Have you ever wondered about the specific function of certain nutrients?
All GOLDEN COB™ seed mixes have been specially formulated to provide your birds with an ideal combination of protein, fats, carbohydrates, vitamins, minerals and water to promote growth, normal development, reproduction and resistance to disease.
Here's a quick snapshot of how each of these important nutrients can help maintain your bird's health and wellbeing:
Proteins are made up of smaller molecules called amino acids and are essential for maintaining the general body condition, muscle tone and the growth of feathers. If a bird becomes deficient in certain types of amino acids, it may lose weight and become more susceptible to disease.
When choosing a diet for your birds it's important to remember that different plant proteins yield different balances of amino acids, so cage and aviary birds will require a mixture of seeds to ensure a balanced supply of amino acids.
Fats are an important part of a bird's diet for many reasons. Firstly, similar to carbohydrates, they are vital as a calorie source. Seeds vary widely in their fat content, from only four percent in millet to three percent in canary seed to 46 percent in grey striped sunflower seeds. These fats are in the form of oils.
Secondly, fats are necessary for the structure of the living cells that make up the bird's body. One such essential fatty acid is linoleic acid. This is a component of fats that cannot be made by the birds themselves and so must be given in their diet. The essential fatty acids are needed for the healthy functioning of cells and for hormone production.
Carbohydrate is the name given to sugary and starchy substances. Starch from the kernels of seeds and the glucose found in fruit or nectar is the most common source of carbohydrate for birds and is a major source of energy.
In birds, starch is broken down in the digestive system to form glucose. This is then absorbed in the small intestine and the glucose molecules are reassembled and stored in the liver as glycogen or used as a fuel to produce energy. The amount of carbohydrate in kernels varies between seeds from 19 percent for rapeseed to 67 percent in millets.
Like us, birds need a number of vitamins to stay healthy. Birds require vitamins A, D, E and K, and some members of the vitamin B family. Only some of the more unusual species of pet birds require vitamin C, such as the Red-Vented Bulbul from Asia. However, supplementary vitamin C may be beneficial in times of stress, reproduction, moulting or growth.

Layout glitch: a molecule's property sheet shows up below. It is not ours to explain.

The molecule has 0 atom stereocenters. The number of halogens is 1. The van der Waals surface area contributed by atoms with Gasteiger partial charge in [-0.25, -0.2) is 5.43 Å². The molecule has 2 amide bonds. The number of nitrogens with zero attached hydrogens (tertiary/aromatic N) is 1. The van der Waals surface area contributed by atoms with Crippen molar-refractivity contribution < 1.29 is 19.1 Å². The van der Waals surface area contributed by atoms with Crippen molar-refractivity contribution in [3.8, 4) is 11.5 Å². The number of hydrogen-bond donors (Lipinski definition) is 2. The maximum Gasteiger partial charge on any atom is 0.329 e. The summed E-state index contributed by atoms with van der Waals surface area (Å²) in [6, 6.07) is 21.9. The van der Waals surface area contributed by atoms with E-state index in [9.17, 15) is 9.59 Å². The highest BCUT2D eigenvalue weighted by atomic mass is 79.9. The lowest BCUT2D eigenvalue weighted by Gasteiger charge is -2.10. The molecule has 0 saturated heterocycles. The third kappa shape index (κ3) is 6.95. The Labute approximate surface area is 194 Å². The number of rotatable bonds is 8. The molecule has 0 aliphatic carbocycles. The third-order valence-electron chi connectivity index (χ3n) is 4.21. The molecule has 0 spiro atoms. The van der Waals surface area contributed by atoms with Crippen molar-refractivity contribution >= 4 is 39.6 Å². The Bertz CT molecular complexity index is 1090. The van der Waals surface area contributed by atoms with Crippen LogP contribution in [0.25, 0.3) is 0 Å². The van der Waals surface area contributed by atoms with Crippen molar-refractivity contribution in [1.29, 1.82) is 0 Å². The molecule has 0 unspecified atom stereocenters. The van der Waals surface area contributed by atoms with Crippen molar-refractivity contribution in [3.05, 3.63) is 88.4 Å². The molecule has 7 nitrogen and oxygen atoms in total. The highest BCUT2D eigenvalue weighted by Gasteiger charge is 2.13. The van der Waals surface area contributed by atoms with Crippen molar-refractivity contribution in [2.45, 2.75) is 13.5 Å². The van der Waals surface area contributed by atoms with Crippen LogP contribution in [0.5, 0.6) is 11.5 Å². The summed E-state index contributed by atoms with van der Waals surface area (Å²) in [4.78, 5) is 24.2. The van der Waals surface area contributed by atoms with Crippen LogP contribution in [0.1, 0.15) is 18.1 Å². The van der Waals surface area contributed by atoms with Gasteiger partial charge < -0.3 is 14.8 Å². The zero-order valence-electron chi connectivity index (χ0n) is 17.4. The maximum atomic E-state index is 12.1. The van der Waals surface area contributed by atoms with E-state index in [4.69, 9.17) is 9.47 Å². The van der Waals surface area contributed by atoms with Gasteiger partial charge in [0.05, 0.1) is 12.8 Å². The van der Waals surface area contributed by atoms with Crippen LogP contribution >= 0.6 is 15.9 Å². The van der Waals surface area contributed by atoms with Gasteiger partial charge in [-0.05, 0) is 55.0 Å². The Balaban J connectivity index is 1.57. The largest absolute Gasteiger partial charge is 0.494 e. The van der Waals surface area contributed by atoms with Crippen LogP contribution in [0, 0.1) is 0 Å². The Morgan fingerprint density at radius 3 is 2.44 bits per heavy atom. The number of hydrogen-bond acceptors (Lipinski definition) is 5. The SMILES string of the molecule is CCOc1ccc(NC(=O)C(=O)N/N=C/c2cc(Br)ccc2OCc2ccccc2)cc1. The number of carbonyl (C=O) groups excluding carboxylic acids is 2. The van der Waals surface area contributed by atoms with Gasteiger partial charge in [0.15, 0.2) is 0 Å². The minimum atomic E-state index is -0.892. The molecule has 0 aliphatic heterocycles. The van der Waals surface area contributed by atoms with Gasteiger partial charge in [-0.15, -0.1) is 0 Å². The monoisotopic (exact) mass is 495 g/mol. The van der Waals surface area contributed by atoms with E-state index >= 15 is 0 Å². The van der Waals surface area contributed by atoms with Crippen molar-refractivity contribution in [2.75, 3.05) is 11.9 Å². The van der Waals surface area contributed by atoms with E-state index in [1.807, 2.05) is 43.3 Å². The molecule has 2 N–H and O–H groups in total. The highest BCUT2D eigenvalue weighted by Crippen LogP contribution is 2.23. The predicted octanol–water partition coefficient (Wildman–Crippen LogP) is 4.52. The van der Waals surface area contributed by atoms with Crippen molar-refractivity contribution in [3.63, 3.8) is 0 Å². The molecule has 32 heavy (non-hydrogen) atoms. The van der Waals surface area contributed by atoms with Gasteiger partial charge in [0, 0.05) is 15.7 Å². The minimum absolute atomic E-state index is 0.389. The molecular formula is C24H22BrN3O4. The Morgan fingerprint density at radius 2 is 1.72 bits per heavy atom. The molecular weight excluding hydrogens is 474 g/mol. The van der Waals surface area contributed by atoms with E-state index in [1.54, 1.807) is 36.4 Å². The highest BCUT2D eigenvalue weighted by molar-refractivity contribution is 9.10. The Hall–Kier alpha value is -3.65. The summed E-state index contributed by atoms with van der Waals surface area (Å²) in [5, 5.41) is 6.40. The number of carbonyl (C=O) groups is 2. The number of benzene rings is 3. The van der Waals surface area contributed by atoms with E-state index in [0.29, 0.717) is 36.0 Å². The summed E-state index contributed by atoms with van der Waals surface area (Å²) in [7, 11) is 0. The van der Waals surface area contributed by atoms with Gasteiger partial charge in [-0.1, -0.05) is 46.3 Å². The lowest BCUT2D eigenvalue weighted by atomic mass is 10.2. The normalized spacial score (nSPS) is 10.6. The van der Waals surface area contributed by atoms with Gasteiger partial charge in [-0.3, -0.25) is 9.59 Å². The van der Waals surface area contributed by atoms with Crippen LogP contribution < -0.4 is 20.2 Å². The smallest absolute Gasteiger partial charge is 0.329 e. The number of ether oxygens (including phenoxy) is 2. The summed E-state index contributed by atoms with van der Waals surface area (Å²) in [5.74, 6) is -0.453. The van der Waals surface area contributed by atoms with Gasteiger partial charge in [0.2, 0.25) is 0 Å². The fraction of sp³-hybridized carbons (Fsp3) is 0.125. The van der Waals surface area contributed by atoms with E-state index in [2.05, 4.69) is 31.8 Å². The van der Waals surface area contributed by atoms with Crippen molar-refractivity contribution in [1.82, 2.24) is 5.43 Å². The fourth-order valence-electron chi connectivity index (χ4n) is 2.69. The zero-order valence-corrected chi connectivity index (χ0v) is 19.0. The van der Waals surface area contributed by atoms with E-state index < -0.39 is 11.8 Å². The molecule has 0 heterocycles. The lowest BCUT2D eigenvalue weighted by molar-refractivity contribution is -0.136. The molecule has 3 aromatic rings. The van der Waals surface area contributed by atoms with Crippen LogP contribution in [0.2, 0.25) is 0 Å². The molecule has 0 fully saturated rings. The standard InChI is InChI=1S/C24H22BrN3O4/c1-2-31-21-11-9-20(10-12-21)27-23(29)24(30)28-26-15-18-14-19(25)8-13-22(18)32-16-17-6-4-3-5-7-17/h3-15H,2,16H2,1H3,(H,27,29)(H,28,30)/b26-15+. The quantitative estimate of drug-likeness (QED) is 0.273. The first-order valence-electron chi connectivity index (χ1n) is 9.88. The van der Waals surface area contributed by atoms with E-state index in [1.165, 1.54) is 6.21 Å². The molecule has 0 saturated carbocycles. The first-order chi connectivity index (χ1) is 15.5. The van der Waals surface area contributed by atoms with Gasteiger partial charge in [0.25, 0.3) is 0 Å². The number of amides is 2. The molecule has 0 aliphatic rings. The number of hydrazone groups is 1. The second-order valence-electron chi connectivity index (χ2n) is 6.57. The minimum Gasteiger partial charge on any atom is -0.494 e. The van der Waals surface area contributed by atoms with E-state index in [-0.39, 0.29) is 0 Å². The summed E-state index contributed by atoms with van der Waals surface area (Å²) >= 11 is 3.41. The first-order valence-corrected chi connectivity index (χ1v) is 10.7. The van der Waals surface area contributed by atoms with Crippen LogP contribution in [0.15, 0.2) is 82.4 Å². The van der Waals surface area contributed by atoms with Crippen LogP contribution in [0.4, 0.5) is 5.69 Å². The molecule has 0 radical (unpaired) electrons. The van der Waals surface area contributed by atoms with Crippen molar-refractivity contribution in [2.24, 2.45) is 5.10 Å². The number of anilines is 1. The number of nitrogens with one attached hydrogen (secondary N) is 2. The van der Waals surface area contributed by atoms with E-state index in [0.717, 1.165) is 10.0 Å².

Seed-eating birds get very little water from their food and therefore need a supply of fresh, clean drinking water at all times. Scientists at WALTHAM® have shown that the average budgerigar needs to drink 3ml to 5ml of water each day (although this will depend to some extent on the temperature and humidity).
A bird also produces water in its body as it metabolises carbohydrate and fat to produce energy. Water gained in these two ways must balance that lost through the skin and lungs by evaporation and in the bird's droppings.
For a pet bird to enjoy good health its diet must also contain:
Calcium is essential for the development and growth of bones and muscles. It also aids in the proper functioning of the heart, muscles, blood and the nervous system. A lack of calcium will lead to brittle and soft bones, even deformity and inferior egg production. Some sources of calcium include cuttlefish bones and calcium supplements.
Iron is part of the haemoglobin in the red blood cells that carry the oxygen around the body and is therefore essential to the development and function of healthy blood. A lack of iron can lead to anaemia, debilitated transportation of oxygen from the lungs to the tissues, muscle weakness and poor operation of the whole body. A good source of iron is obtainable from nuts, green vegetables and soya beans.
Magnesium is valuable for the formation of bones and proper metabolism as well as activating a number of essential enzymes. A lack of magnesium can cause impaired bone formation, and the body to use carbohydrates and amino acids when it is not warranted. A rich source of magnesium is available in whole grains, vegetables, fruits, nuts and beans.
This essential mineral is needed for the formation of healthy bones and blood, and for regulating the metabolism by activating various enzymes. A bird deficient in manganese can contract bone disease, anaemia, have a poor metabolism and exhibit general weakness. A good source of manganese can be found in green vegetables, whole grains and nuts.
Phosphorus is fundamental in all of the major metabolic functions, the growth and regeneration of cells, digestion of vitamins B2 and B3 and combines with calcium to build strong bones. A lack of phosphorus leads to poor bone growth and disease, the inability of tissues to heal properly and body sores. This can be corrected by feeding whole grains, nuts, eggs (cooked), seeds and vegetables.
Sodium is needed to regulate the body fluids and to help keep the alkali acid in balance. Either too much or not enough sodium in a bird's diet will cause it to become dehydrated as well as upset the alkali acid ratio. Feeding root vegetables and cooked eggs will soon correct this.
Zinc is necessary for proper metabolism and is also a component of insulin. A lack of zinc will quickly lead to a poor metabolism, a decrease in insulin production, and possible diabetes. This can be easily corrected by feeding vegetables, wheat germ and nuts.